Here is where you can find help if you or a loved one is struggling with substance use this holiday

·2 min read

The holiday season can be stressful at the best of times, but with British Columbians caught in the clutches of two public health emergencies, experts are warning Christmas celebrations, however subdued, can still be particularly challenging for anyone battling addiction.

Over 150 British Columbians died from suspected overdoses in November, and health experts agree the COVID-19 pandemic is worsening the overdose situation in B.C.

According to Dr. Nader Sharifi with B.C. Mental and Health Substance Use Services, alcohol, nicotine and drug use has increased "several fold" since the pandemic began. It is critical, he said, that people have resources on hand over the holidays to help prevent a potential crisis.

He also said it is important to understand what can trigger someone with addiction issues, such as financial and familial tensions, and to take stock of who is at virtual or bubble gatherings and not expose anyone working on their sobriety to substances.

"It is important to have a plan in place to do something that will not be triggering," said Sharifi.

Helpful resources

If someone does need help this holiday, resources are available.

Crisis lines across B.C. operate for free, 24 hours a day, seven days a week, connecting callers with staff or volunteers who are trained to be empathetic, non-judgmental listeners.

By calling the provincial toll-free number at 310-6789 you will be connected with a call taker in your area.

Other resources to note include:

  • Alcohol & Drug Information and Referral Service at 1-800-663-1441 (toll-free in B.C.) or 604-660-9382 (in the Lower Mainland) to find resources and support.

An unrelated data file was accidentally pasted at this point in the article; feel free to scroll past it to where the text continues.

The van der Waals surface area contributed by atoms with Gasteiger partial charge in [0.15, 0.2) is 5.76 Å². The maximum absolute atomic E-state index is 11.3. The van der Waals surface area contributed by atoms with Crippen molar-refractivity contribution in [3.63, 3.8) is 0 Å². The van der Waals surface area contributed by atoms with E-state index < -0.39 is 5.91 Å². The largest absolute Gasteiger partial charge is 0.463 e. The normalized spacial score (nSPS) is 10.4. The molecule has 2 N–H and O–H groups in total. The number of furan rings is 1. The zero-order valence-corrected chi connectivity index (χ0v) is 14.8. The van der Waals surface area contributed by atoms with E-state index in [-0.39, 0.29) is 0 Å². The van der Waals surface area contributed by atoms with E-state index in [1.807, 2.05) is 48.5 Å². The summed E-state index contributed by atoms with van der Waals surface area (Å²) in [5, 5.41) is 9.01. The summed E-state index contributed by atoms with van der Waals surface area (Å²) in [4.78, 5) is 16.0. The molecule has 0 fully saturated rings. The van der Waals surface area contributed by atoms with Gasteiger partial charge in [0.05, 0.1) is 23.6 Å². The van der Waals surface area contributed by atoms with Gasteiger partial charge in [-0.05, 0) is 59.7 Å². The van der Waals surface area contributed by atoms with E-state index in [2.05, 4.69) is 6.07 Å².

• 1-800-SUICIDE(1-800-784-2433) if you are considering suicide or are concerned about someone who may be.

  • Kid's Help Phone at 1-800-668-6868 to speak to a professional counsellor, 24 hours a day.

  • If you suspect an overdose, call 911 right away.

The B.C. government is also reminding drug users to avoid using alone as much as possible, visit an overdose prevention or supervised consumption service if possible, get a free naloxone kit, and to download the Lifeguard app.

The app is activated by the user before they take their dose. After 50 seconds, the app will sound an alarm. If the user doesn't hit a button to stop the alarm, indicating they are fine, the alarm grows louder. After 75 seconds a text-to-voice call will go straight to 911, alerting emergency medical dispatchers of a potential overdose.

According to B.C. Mental and Health Substance Use Services, one in five Canadians will experience a mental health or substance use issue.